Given Russia’s military might, including its possession of nuclear weapons, it will be difficult to bring its civilian and military leaders to justice. Nevertheless, the evidence of their crimes must be gathered as soon as possible.

UN Secretary General Antonio Guterres has stressed the importance of conducting an “independent investigation”. If the Japanese government is indeed take the situation seriouslyso we urge him to be proactively involved in such an investigation, even as the war rages on.

The problems are not limited to the Kyiv region. There are also reports of atrocities committed by the Russian military against Ukrainian civilians in southeastern Ukraine, including cases of rape and looting by Russian soldiers.

Since Russia continues its invasion and its crimes against humanity without showing any proof of remorse, it must be subject to additional sanctions.

The Sakhalin 2″ LNG development project in Prigorodnoye, at the southern end of Sakhalin, continues to operate with Japanese investment. (Photo by Ryosuke Endo, Sankei)

Immediately stop Russian energy imports

Lithuania, one of the three Baltic countries in Russia’s shadow, announced a complete halt to natural gas imports from Russia and called on other members of the European Union to do the same.

The President of the European Council, Charles Michel, spoke of additional sanctions to be taken against Russia. Japan should also toughen its own sanctions to show solidarity with its EU and G7 partners.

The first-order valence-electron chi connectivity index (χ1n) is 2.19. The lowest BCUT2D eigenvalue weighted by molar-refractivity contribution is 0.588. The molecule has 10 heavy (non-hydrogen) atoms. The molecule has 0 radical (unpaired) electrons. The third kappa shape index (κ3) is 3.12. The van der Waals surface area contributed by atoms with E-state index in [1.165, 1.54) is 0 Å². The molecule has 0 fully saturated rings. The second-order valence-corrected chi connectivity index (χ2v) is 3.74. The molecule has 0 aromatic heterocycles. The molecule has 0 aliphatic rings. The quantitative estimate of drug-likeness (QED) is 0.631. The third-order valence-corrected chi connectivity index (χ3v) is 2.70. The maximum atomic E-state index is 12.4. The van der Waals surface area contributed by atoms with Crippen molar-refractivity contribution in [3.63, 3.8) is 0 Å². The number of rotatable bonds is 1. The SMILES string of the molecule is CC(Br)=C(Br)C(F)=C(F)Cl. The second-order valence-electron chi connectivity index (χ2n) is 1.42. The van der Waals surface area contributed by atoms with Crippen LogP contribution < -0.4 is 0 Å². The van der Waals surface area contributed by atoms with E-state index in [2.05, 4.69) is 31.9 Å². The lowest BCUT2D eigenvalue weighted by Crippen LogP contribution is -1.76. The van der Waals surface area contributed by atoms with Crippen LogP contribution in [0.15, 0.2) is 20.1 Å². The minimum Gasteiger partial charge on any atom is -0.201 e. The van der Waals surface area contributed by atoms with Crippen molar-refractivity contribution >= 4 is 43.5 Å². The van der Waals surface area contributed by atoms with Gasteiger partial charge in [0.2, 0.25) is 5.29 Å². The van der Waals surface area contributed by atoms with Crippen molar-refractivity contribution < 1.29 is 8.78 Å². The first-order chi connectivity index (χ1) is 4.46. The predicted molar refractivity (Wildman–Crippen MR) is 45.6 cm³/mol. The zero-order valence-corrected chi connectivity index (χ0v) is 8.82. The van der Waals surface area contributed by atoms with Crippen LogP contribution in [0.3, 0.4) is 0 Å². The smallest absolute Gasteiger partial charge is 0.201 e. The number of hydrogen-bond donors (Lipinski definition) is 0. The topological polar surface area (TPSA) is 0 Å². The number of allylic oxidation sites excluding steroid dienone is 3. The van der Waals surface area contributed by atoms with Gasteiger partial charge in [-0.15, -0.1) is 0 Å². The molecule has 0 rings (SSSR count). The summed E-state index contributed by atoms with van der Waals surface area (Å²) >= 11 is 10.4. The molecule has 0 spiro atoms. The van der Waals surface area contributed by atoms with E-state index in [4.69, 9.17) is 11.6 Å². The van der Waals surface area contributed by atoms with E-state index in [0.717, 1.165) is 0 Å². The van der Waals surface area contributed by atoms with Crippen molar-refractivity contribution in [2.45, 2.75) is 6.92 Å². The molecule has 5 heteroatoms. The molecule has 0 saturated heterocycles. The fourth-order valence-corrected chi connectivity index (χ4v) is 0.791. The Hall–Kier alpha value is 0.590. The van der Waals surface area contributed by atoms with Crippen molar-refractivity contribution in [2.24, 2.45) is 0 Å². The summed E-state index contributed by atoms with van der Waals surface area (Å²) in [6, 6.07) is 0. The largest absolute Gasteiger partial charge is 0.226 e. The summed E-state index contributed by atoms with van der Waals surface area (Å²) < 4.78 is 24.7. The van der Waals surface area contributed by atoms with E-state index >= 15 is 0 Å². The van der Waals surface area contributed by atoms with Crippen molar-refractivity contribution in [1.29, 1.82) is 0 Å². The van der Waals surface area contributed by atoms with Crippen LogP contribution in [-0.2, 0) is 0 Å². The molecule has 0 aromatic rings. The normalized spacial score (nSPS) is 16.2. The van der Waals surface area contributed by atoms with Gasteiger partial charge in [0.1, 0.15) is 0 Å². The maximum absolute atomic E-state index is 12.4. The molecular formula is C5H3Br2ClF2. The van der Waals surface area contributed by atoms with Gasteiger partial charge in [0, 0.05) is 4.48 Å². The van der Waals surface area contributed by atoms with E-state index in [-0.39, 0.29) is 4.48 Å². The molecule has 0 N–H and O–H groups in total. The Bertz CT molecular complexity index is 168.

Japan is urged to suspend its energy imports from Russia. Mitsui & Co. and Mitsubishi Corp. are among the parties that have interests in the Sakhalin-1 oil exploration project and the Sakhalin-2 LNG Development Project, as well as the Russian Federation and the government of Sakhalin. However, paying money for Russian energy, which can then be used to finance invasions and the slaughter of unarmed civilians, has become indefensible.

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Moreover, as the initiator of ongoing war crimes, President Putin must be totally expelled from international society.

Japan should ensure that Putin is not allowed to attend the United Nations General Assembly or the G20 summit to be held in Bali, Indonesia in November. If it does, Japan could announce that it is boycotting all meetings that allow it to attend.

The latest public opinion polls in Russia show an extremely high approval rating for President Putin at 70-80%.

The Russian government exercises strict control over news reporting and the internet inside the country. And for the most part, the Russian people remain in the dark about the cruel actions of the Russian military, such as the massacre of civilians and the attacks on nuclear power plants.

Putin’s popularity rating might just be a house of cards. It is extremely important that we bring the truth to the Russian people so that they work to drive this ruthless invader from power.


(Read the editorial in Japanese at this link.)

Author: editorial board, The Sankei Shimbun